Rachel Hahn is an emerging artist based out of London, Ontario and a recent graduate of Western University's BFA program. She has developed a visual language and a material process which challenges the definition of printmaking. Her hard-edge printings incorporate painting processes into the system of silkscreen, establishing a new categorization of the printmaker’s art form. Working with minimal forms, Hahn constructs her compositions in a grid formation. Most often using two colours, the flat planes achieve balance within the allover composition. The registration of the printmakers’ stencil is the artist’s gesture towards a deconstruction of that system. With geometric parts separated from the whole, the surface becomes active as there is tension between the expression of the artist and the structure of the picture. While the composition is simultaneously constructing and deconstructing, Hahn redefines the potential of the silkscreen medium.

Davita Guslits is a visual artist born on land traditionally belonging to the Anishinaabek, Haudenosaunee, Huron-Wendat, Attawandaron and Lenape Peoples (covered by the London Township Treaty of 1796). She does not believe that Canada turning 150 is a milestone worth celebrating, because of the institutional racism and legislated policies of genocide plaguing First Nations across Turtle Island. Davita enjoys a high amount of privilege as a white settler on land taken without proper compensation to the nations involved in Treaty 6. She acknowledges this as she works, free from violence or harassment due to her heritage, on her raison d’etre: painting.

Angie Quick (b. 1989, Calgary, AB.) is a self-taught painter and poet working in London, ON. She is a known for her large oil paintings which explore flesh in a historical and contemporaneous manner. Her practice experiments with the nature of language and sensation within both a visual and performative context.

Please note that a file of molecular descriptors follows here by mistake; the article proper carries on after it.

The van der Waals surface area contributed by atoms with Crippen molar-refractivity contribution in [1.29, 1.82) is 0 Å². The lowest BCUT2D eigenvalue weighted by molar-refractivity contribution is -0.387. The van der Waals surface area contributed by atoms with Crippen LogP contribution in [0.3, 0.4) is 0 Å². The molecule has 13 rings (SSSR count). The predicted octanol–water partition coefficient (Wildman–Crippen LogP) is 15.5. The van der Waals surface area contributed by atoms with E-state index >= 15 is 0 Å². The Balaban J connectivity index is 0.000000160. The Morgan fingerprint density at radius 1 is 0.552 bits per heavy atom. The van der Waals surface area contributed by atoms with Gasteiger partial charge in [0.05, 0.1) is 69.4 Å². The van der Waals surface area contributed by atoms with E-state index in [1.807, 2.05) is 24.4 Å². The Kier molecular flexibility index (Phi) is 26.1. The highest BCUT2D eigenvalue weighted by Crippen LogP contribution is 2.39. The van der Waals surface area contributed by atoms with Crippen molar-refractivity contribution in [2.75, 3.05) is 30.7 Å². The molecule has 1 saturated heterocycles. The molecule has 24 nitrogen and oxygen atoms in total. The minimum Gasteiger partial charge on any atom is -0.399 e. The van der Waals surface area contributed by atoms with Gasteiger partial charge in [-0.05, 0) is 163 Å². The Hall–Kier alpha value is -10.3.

Maegan Rose Mehler is an artist born in Estevan, Saskatchewan currently living in Toronto. She is interested in the politics of the face, complexities of relationships and affect as an event. She holds a MFA from the University of Guelph and a BFA from the University of Victoria. Recent projects include solo exhibitions Brick Wave Suede and Lilacs Too at Richard Rhodes Dupont Projects (Toronto); Tyler Blue for an Ex Moon at Mi-Yu Gallery (Toronto); Falling Face Sunshine Chaser at G Gallery (Toronto). She is the recipient of a 2017 Ontario Arts Council Emerging Artist Grant and a 2014/15 Social Sciences and Humanities Research Creation Grant from the Government of Canada.

Layering forms and media, Serena Lee maps power, perception, and belonging through models of polyphony. An artist from Toronto, Serena practises and presents close to home and internationally, recently with Cow House Studios, Dublin; Academy of Fine Arts Vienna at the Research Pavilion, Venice; the Images Festival, Toronto; Mountain Standard Time, Calgary; and Kunsthalle Exnergasse, Vienna. Since 2010, Serena has collaborated as member of Read-in (NL/DE/ID/CA) on performative, textual, and discursive projects, shifting modes and disciplines. Serena holds an MFA from the Piet Zwart Institute, Rotterdam; and an Associate Diploma in Piano Performance from the Royal Conservatory of Music in Canada.  

As a visual artist living between cultures, Leila Fatemi is influenced by her own life experiences and understandings. Her work results from personal reflections as well as the attempt to create an appreciation and more informed understanding of Islamic culture and its foundations. Through the perspective of a practicing Muslim artist, she strives to create thought-provoking work that affords her viewers an alternative perspective on Islamic traditions and beliefs. Aside from her fine-art work, Leila has experience working professionally as a curator and community arts educator. Layering forms and media, Serena Lee maps power, perception, and belonging through models of polyphony. An artist from Toronto, Serena practises and presents close to home and internationally, recently with Cow House Studios, Dublin; Academy of Fine Arts Vienna at the Research Pavilion, Venice; the Images Festival, Toronto; Mountain Standard Time, Calgary; and Kunsthalle Exnergasse, Vienna. Since 2010, Serena has collaborated as member of Read-in (NL/DE/ID/CA) on performative, textual, and discursive projects, shifting modes and disciplines. Serena holds an MFA from the Piet Zwart Institute, Rotterdam; and an Associate Diploma in Piano Performance from the Royal Conservatory of Music in Canada.